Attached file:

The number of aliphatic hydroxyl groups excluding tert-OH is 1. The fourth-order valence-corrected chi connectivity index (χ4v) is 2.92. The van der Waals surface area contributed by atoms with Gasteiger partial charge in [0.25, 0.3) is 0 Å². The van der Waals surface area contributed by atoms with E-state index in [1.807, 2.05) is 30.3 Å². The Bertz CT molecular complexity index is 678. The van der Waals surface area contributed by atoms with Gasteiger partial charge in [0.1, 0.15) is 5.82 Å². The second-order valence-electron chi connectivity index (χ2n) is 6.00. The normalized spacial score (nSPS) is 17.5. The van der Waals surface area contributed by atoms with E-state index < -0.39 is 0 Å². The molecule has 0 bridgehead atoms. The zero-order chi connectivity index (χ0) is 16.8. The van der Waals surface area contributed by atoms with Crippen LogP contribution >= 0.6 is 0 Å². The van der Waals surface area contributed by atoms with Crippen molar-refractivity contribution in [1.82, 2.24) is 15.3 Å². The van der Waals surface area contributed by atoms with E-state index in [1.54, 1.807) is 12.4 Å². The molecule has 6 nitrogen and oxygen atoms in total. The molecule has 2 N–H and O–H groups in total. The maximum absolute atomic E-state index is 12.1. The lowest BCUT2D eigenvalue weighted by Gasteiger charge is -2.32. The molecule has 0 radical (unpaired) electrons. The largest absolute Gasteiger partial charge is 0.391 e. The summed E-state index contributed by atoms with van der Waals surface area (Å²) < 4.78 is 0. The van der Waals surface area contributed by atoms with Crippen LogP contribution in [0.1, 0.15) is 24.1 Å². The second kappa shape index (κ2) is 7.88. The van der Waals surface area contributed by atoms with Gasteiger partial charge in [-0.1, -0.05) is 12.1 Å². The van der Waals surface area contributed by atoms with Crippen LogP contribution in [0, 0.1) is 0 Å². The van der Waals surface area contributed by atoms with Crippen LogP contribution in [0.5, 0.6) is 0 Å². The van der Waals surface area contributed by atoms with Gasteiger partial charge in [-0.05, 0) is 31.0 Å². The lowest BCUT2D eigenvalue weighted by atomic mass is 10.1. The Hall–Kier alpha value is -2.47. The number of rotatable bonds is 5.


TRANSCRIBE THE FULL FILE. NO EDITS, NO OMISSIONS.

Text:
The number of aliphatic hydroxyl groups excluding tert-OH is 1. The fourth-order valence-corrected chi connectivity index (χ4v) is 2.92. The van der Waals surface area contributed by atoms with Gasteiger partial charge in [0.25, 0.3) is 0 Å². The van der Waals surface area contributed by atoms with E-state index in [1.807, 2.05) is 30.3 Å². The Bertz CT molecular complexity index is 678. The van der Waals surface area contributed by atoms with Gasteiger partial charge in [0.1, 0.15) is 5.82 Å². The second-order valence-electron chi connectivity index (χ2n) is 6.00. The normalized spacial score (nSPS) is 17.5. The van der Waals surface area contributed by atoms with E-state index < -0.39 is 0 Å². The molecule has 0 bridgehead atoms. The zero-order chi connectivity index (χ0) is 16.8. The van der Waals surface area contributed by atoms with Crippen LogP contribution >= 0.6 is 0 Å². The van der Waals surface area contributed by atoms with Crippen molar-refractivity contribution in [1.82, 2.24) is 15.3 Å². The van der Waals surface area contributed by atoms with E-state index in [1.54, 1.807) is 12.4 Å². The molecule has 6 nitrogen and oxygen atoms in total. The molecule has 2 N–H and O–H groups in total. The maximum absolute atomic E-state index is 12.1. The lowest BCUT2D eigenvalue weighted by Gasteiger charge is -2.32. The molecule has 0 radical (unpaired) electrons. The largest absolute Gasteiger partial charge is 0.391 e. The summed E-state index contributed by atoms with van der Waals surface area (Å²) < 4.78 is 0. The van der Waals surface area contributed by atoms with Crippen LogP contribution in [0.1, 0.15) is 24.1 Å². The second kappa shape index (κ2) is 7.88. The van der Waals surface area contributed by atoms with Gasteiger partial charge in [-0.1, -0.05) is 12.1 Å². The van der Waals surface area contributed by atoms with Crippen LogP contribution in [0, 0.1) is 0 Å². The van der Waals surface area contributed by atoms with Crippen LogP contribution in [0.5, 0.6) is 0 Å². The van der Waals surface area contributed by atoms with Gasteiger partial charge in [-0.05, 0) is 31.0 Å². The lowest BCUT2D eigenvalue weighted by atomic mass is 10.1. The Hall–Kier alpha value is -2.47. The number of rotatable bonds is 5.